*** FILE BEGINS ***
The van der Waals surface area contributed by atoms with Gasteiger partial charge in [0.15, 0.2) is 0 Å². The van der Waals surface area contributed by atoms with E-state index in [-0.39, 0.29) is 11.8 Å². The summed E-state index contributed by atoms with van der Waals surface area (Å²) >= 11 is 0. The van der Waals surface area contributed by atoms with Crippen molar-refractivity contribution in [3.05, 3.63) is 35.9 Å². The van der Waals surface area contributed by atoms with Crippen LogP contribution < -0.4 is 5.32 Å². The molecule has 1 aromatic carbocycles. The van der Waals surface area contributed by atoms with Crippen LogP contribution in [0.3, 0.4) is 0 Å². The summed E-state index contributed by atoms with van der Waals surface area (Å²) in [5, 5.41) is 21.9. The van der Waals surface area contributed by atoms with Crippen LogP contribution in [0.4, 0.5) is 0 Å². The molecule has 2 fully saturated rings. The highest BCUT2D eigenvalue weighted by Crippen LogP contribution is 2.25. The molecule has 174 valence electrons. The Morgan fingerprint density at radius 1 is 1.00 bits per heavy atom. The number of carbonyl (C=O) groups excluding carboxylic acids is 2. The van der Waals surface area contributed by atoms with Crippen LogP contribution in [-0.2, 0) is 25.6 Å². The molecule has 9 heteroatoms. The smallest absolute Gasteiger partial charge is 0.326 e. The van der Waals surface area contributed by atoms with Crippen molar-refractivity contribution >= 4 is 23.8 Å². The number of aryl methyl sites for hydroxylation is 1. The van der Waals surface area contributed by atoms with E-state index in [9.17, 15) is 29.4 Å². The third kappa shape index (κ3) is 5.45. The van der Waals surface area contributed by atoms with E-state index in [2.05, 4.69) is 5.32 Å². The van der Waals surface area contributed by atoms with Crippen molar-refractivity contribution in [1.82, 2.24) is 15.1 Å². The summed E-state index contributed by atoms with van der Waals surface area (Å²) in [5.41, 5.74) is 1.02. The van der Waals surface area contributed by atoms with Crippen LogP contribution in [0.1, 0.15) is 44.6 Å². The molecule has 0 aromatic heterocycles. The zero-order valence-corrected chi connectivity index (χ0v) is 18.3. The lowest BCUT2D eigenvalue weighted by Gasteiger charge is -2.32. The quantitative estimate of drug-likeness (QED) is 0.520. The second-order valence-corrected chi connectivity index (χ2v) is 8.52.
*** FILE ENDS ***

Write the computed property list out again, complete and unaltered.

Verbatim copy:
The van der Waals surface area contributed by atoms with Gasteiger partial charge in [0.15, 0.2) is 0 Å². The van der Waals surface area contributed by atoms with E-state index in [-0.39, 0.29) is 11.8 Å². The summed E-state index contributed by atoms with van der Waals surface area (Å²) >= 11 is 0. The van der Waals surface area contributed by atoms with Crippen molar-refractivity contribution in [3.05, 3.63) is 35.9 Å². The van der Waals surface area contributed by atoms with Crippen LogP contribution < -0.4 is 5.32 Å². The molecule has 1 aromatic carbocycles. The van der Waals surface area contributed by atoms with Crippen LogP contribution in [0.3, 0.4) is 0 Å². The summed E-state index contributed by atoms with van der Waals surface area (Å²) in [5, 5.41) is 21.9. The van der Waals surface area contributed by atoms with Crippen LogP contribution in [0.4, 0.5) is 0 Å². The molecule has 2 fully saturated rings. The highest BCUT2D eigenvalue weighted by Crippen LogP contribution is 2.25. The molecule has 174 valence electrons. The Morgan fingerprint density at radius 1 is 1.00 bits per heavy atom. The number of carbonyl (C=O) groups excluding carboxylic acids is 2. The van der Waals surface area contributed by atoms with Crippen LogP contribution in [-0.2, 0) is 25.6 Å². The molecule has 9 heteroatoms. The smallest absolute Gasteiger partial charge is 0.326 e. The van der Waals surface area contributed by atoms with Crippen molar-refractivity contribution >= 4 is 23.8 Å². The number of aryl methyl sites for hydroxylation is 1. The van der Waals surface area contributed by atoms with E-state index in [9.17, 15) is 29.4 Å². The third kappa shape index (κ3) is 5.45. The van der Waals surface area contributed by atoms with E-state index in [2.05, 4.69) is 5.32 Å². The van der Waals surface area contributed by atoms with Crippen molar-refractivity contribution in [1.82, 2.24) is 15.1 Å². The summed E-state index contributed by atoms with van der Waals surface area (Å²) in [5.41, 5.74) is 1.02. The van der Waals surface area contributed by atoms with Crippen LogP contribution in [0.1, 0.15) is 44.6 Å². The molecule has 0 aromatic heterocycles. The zero-order valence-corrected chi connectivity index (χ0v) is 18.3. The lowest BCUT2D eigenvalue weighted by Gasteiger charge is -2.32. The quantitative estimate of drug-likeness (QED) is 0.520. The second-order valence-corrected chi connectivity index (χ2v) is 8.52.